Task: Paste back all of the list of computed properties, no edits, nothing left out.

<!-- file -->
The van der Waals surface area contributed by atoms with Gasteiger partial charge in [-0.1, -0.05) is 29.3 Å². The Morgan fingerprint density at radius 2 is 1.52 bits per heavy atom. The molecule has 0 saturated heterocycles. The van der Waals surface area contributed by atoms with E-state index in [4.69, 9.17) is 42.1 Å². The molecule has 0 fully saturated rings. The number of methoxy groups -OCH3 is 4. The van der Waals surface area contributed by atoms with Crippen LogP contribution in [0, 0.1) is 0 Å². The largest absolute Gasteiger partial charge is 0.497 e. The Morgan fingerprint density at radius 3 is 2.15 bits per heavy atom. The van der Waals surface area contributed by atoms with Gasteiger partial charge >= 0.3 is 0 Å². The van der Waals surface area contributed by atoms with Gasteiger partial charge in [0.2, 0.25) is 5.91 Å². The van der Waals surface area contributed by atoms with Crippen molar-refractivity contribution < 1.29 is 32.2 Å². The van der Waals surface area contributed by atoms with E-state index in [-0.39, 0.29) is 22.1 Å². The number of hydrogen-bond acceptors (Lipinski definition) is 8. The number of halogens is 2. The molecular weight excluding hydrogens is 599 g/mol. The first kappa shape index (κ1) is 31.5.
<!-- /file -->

The van der Waals surface area contributed by atoms with Gasteiger partial charge in [-0.1, -0.05) is 29.3 Å². The Morgan fingerprint density at radius 2 is 1.52 bits per heavy atom. The molecule has 0 saturated heterocycles. The van der Waals surface area contributed by atoms with E-state index in [4.69, 9.17) is 42.1 Å². The molecule has 0 fully saturated rings. The number of methoxy groups -OCH3 is 4. The van der Waals surface area contributed by atoms with Crippen LogP contribution in [0, 0.1) is 0 Å². The largest absolute Gasteiger partial charge is 0.497 e. The Morgan fingerprint density at radius 3 is 2.15 bits per heavy atom. The van der Waals surface area contributed by atoms with Gasteiger partial charge >= 0.3 is 0 Å². The van der Waals surface area contributed by atoms with Gasteiger partial charge in [0.2, 0.25) is 5.91 Å². The van der Waals surface area contributed by atoms with Crippen molar-refractivity contribution < 1.29 is 32.2 Å². The van der Waals surface area contributed by atoms with E-state index in [-0.39, 0.29) is 22.1 Å². The number of hydrogen-bond acceptors (Lipinski definition) is 8. The number of halogens is 2. The molecular weight excluding hydrogens is 599 g/mol. The first kappa shape index (κ1) is 31.5.